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Middle School Shark Tank Unit

School The Shark tank unitShark Tank has a big effect on how Americans view small business and there are stories of regional “Shark Tanks,” college business pitch contests, and teachers conducting a Shark Tank unit in their classes in the news frequently. There are about 5,000 subscribers to the Shark Tank Blog and recently one of them, Judi Holst, contacted me about a project she did with her 8th grade Language Arts class. Holst is a 22 year veteran of the teaching craft and a BIG fan of Shark Tank. One night, she had an epiphany and decided to create a Shark Tank unit for her classes; she knew what she wanted it to look like, but didn’t know how it would turn out.

Judi describes the Shark Tank unit: “The students must be able to critically answer the Shark’s questions about their products and ‘earn an investment’ for their business.  Not only have the students been engaged in this unit, but they have learned real-world skills in many subject areas, along with the Language Arts Standards.  Their creativity and innovation is what made this unit worthwhile.”

She decided to ask parents to come into the classroom and be the “Sharks.” Since the unit was two weeks long, she wasn’t sure if she’d have enough participation. “It made me laugh that some parents went home and signed up for more days;” says Holst, “I even had to add a spot for each day because sometimes I was going to have four or five parents or staff members that wanted to come in for a certain period.” Clearly, the Shark Tank unit was a success with the parents, but what about the kids?

Kids’ Criteria for their Shark Tank Unit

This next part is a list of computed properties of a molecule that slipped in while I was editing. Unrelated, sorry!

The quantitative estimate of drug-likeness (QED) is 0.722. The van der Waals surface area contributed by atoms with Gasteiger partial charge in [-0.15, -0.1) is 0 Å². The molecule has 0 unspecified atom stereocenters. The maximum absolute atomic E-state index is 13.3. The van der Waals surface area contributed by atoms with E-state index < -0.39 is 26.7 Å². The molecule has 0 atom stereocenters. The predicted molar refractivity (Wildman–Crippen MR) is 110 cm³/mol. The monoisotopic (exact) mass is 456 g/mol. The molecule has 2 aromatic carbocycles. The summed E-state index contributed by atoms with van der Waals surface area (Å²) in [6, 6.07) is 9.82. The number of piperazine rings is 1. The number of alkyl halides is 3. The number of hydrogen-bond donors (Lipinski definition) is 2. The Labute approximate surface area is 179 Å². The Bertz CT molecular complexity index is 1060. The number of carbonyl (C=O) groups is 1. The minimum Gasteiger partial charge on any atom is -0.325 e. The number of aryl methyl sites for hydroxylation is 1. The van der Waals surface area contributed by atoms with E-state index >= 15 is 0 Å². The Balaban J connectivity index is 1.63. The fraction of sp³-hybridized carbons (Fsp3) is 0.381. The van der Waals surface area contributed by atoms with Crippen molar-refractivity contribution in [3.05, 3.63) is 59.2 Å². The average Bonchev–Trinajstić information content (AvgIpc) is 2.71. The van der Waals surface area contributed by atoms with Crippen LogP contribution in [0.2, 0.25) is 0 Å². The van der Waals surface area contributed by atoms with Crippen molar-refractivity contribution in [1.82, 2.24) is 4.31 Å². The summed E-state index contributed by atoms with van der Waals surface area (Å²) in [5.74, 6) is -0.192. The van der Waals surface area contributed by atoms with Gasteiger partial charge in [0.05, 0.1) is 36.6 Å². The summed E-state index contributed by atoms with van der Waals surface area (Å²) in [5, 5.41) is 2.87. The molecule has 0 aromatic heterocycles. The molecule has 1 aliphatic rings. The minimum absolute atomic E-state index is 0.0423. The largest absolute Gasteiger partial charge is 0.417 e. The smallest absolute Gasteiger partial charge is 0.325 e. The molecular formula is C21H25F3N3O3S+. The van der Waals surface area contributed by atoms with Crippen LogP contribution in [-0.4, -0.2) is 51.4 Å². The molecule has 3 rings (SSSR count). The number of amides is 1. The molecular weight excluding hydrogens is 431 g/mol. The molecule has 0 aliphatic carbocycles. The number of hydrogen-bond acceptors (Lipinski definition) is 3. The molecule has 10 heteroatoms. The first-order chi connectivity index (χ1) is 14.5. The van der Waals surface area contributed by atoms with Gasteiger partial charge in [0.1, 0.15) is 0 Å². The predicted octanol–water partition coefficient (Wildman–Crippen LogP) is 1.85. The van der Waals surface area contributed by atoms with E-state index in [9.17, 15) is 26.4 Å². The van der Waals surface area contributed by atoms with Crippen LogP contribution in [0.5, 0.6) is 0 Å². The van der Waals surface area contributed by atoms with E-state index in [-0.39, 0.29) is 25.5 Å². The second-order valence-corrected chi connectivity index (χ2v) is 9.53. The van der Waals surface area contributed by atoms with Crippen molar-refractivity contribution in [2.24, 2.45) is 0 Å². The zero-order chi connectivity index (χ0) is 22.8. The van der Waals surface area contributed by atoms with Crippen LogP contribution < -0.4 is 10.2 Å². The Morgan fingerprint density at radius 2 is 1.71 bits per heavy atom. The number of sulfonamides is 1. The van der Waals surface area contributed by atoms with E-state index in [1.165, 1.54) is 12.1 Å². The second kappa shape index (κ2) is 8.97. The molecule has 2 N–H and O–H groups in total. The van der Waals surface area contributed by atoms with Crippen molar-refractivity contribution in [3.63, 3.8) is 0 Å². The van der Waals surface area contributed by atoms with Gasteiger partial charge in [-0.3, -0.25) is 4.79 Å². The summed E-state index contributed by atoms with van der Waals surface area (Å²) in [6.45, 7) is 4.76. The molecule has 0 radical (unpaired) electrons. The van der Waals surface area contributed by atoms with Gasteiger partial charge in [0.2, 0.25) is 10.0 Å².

After a lot of thought, Judi decided on the criteria for the Shark Tank unit. The kids had to invent something that solved a world problem, run a patent check with the US Patent Office, blog about their invention, demonstrate how to build their product, price materials, figure profit margins, decide on an investment amount, and design a logo. A school parent and graphic artist spent two days with the class working on logo designs.

As a final step, students used their persuasive writing skills to draft their proposal to “the Sharks.” After that, all they had to do is the live pitch. Some kids made videos to go along with their pitches, but everyone had to “go live” in front of the Shark panelists.

“I had no idea that this would go as well as it did,” beams Judi. “The Sharks were FIERCE! Some students made great counter offers, and some asked what the Sharks could bring to their company before they made their decision.  It was truly like watching adults on the show.  The students were so creative in their answers; it was critical thinking at its best.”

Students LOVED The Shark Tank

As an English teacher, I know the challenges of engaging kids in a sometimes “dry” subject area. Judi’s Shark Tank unit was a home run, the kids loved it!

“It was fun because we had a variety of freedom of subject to choose, and it tested my creative juices,” said one student.

“It was fun because you got to be a totally different identity, you were an adult version of yourself,” said another.

“I thought this unit was not only extremely fun, it included all kinds of learning, so everyone can learn in their own way. I loved it,”  said a third.

One teacher remarked “I like the authentic real world application to Language Arts.”

Clearly, Judi Holst has a winning lesson here. Shark Tank is a rare TV show: it gives lessons with every episode and allows people in the “real world” to interact with and apply those lessons in many different ways. Who knows, maybe one of Judi’s students is the next Mark Cuban or Lori Grenier (I hope there isn’t a Mr. Wonderful in her class). “I am so appreciative that the Shark Tank show has given my students the motivation to be more creative this year,” Holst concludes.

This has to be the best Shark Tank success story of the year!

You can follow Judy Holst on Twitter and on her website.

About Rob Merlino

Entrepreneur, auteur, raconteur. Rob Merlino is a blogger and writer who enjoys the Shark Tank TV show and Hot Dogs. A father of five who freelances in a variety of publications, Rob has a stable of websites including Shark Tank Blog, Hot Dog Stories, Rob and more.


  1. I am in this class this year, and it is just as fun as ever!

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